Death during police operation raises serious questions about worsening treatment of migrants
The death of a Central American man travelling with his eight-year-old daughter during a police operation in the city of Saltillo is yet another brutal sign of Mexico’s increasingly hostile approach to migrants and refugees, said Amnesty International today.
“Mexican authorities should treat migrants and their families with humanity, not chase or gun them down,” said Erika Guevara-Rosas, Americas Director at Amnesty International.
On 31 July, approximately ten migrants left the “Casa de Migrante Saltillo” migrant shelter in the northern state of Coahuila on their way to nearby railway tracks where freight trains pass on their way to the United States. According to a statement by staff at the shelter, there were women, children and babies among the group.
During the evening, Coahuila state police officers opened fire, killing a Central American man in front of his eight-year-old daughter. Public information based on witness statements point to the fact that Federal Police and National Institute of Migration officers could also have been involved in the incident, although federal authorities denied this.
State authorities reported to the press that one man in the group was carrying a gun and that their officers “repelled an aggression”. However, to enter the Saltillo migrant shelter, migrants are rigorously checked for any arms, drugs or cell phones, and have to abide by strict discipline rules.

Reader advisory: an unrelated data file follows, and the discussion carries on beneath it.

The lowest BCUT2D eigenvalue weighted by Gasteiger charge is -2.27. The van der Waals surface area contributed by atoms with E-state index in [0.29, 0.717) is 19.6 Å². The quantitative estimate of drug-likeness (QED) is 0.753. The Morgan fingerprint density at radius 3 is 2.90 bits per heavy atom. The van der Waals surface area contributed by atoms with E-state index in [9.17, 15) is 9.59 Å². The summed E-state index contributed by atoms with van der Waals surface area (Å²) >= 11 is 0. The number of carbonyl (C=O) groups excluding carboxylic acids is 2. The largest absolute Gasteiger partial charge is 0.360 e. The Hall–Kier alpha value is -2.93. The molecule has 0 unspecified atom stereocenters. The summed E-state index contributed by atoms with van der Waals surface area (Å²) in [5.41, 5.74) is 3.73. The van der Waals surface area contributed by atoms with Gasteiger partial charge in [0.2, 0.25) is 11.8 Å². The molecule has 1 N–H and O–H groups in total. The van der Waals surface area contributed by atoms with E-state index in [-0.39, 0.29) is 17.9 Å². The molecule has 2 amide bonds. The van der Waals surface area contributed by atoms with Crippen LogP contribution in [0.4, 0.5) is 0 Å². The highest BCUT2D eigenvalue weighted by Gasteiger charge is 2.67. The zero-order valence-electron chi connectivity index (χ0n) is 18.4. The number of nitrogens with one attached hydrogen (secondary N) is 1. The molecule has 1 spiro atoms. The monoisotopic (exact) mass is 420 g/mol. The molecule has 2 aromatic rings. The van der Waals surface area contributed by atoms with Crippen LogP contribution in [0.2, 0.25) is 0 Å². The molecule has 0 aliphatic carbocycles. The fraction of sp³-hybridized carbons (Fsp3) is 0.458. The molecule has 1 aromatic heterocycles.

“Coahuila state authorities, as well as Mexico’s federal security and migration authorities, have serious questions to answer about shooting down a man close to his young daughter if they cannot prove that the police officer was reacting to an imminent threat of death or serious injury,” said Erika Guevara-Rosas.
Any death at the hands of authorities must be investigated in line with the Minnesota Protocol on the Investigation of Potentially Unlawful Death (2016), a set of international guidelines for the investigation of suspicious deaths in which state responsibility is suspected. In accordance with the UN Principles on the Use of Force and Firearms, the use of lethal force is only lawful in response to an imminent threat of death or serious injury. It must be a last resort, where no other alternative measure is available.